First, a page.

In education circles — and a few parent ones — it’s been called the “dance of the lemons,” a derisive description of the way districts’ central offices shuffle ineffective teachers from school to school.
It’s a term that the state’s acting education commissioner Chris Cerf often uses when discussing an idea he says is central to Gov. Chris Christie’s move to reform teacher tenure.
The idea is known as “mutual consent.” Under a proposal being drafted by the administration, the involuntary transfers of teachers would end and instead any transfer would require consent of both the teacher and the principal at the receiving school.
Under current practice in many districts, the discretion is totally with the superintendent and the school board.
But maybe most controversial, teachers who are not accepted for transfer would be given one school year to find a job elsewhere in the district. Failing that, they would then be removed from the payroll.
The concept has been enacted into legislation in a few states, including Colorado and Rhode Island, as well as in several large cities such as New York City, Baltimore and Chicago.
“It is completely unfair to hold schools and their principals accountable for their results when you have taken away discretion over the most important single factor that leads to those results,” said Cerf, who was deputy chancellor in New York City when the measure was enacted there.
Ending the Dance
As much as it drives parents crazy, the dance is no joy for principals, either.
Take Linda Richardson, the principal of the high-performing Ann Street School in Newark, which Gov. Chris Christie visited Thursday to trumpet his education reform plans for the district.
When asked afterward what one change she would want in Christie’s whole reform agenda, Richardson didn’t say ending tenure or a better evaluation system or anything like merit pay.
She’d said she’d just like to control her own staffing.
“What we really need is autonomy over who works in the building,” said Richardson, who has been in the district more than 30 years. “When we are able to select and train the teachers, that continues and propagates our success.”
“When people are transferred in for a variety of reasons, we have to work three times as hard in developing them to the Ann Street way of thinking,” she said.
First presented in Cerf’s rollout of Christie’s tenure reform proposals last month, the mutual consent proposal is still in development. It’s included in various draft bills that continue to circulate in the Statehouse but are yet to be filed.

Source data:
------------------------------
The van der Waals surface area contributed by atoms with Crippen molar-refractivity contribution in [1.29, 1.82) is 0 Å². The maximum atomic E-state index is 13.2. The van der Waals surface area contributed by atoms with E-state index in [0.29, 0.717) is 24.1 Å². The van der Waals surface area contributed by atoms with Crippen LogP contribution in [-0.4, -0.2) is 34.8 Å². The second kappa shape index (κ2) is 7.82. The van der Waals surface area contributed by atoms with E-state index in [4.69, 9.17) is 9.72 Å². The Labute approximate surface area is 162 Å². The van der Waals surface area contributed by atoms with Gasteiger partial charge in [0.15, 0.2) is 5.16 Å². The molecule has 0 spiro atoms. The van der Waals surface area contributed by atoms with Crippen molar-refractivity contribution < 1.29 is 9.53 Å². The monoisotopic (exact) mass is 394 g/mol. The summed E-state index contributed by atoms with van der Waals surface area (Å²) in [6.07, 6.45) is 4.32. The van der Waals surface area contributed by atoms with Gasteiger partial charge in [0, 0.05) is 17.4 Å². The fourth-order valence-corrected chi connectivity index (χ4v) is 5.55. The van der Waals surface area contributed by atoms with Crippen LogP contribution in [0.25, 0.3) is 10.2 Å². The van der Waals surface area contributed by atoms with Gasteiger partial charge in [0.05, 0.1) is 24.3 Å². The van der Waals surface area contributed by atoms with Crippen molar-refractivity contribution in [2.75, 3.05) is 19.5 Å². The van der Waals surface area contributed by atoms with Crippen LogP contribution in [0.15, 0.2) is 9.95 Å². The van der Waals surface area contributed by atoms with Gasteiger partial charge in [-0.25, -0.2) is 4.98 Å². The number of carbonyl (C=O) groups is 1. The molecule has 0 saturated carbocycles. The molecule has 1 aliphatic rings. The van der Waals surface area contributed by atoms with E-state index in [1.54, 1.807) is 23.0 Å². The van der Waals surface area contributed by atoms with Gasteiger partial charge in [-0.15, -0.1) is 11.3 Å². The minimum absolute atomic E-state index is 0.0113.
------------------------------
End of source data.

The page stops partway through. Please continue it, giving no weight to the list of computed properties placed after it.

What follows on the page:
Still, it could be a tricky proposition in New Jersey. The abundance of small districts with just a few schools makes the mechanism largely moot in many communities, where there are limited places to shuttle teachers between.
And even in the larger ones like Newark, New Jersey’s courts have left transfers entirely at the employer’s discretion. That’s a key distinction from large districts outside New Jersey, where labor contracts often give teachers seniority rights in accepting or rejecting transfers.
Joseph DelGrosso, president of the Newark Teachers Union, said the transfer procedures could use improvement. Teachers are currently able to apply for transfers, but the decision as to who is eligible is left entirely to the district.
For instance, he said, there will be a jobs fair next month for Newark teachers who wish to move to so-called turnaround schools within the district. These are chronically low-performing schools that are now recipients of big federal grants. But neither the highest-rated teachers nor the lowest-rated may apply, he said.
“So it’s just the teachers in the middle,” he said. “How stupid is that?”
Still, DelGrosso said a proposal that would remove a teacher altogether if he or she could not get a placement would run counter to current tenure laws, which he does not see ending anytime soon.
As part of the broader tenure reforms, Cerf has proposed a system in which teachers would need three consecutive years of positive teacher evaluations to receive tenure protections. They would lose it after two consecutive years of unsatisfactory reviews. That proposal is also in draft bill form, but has yet to be filed.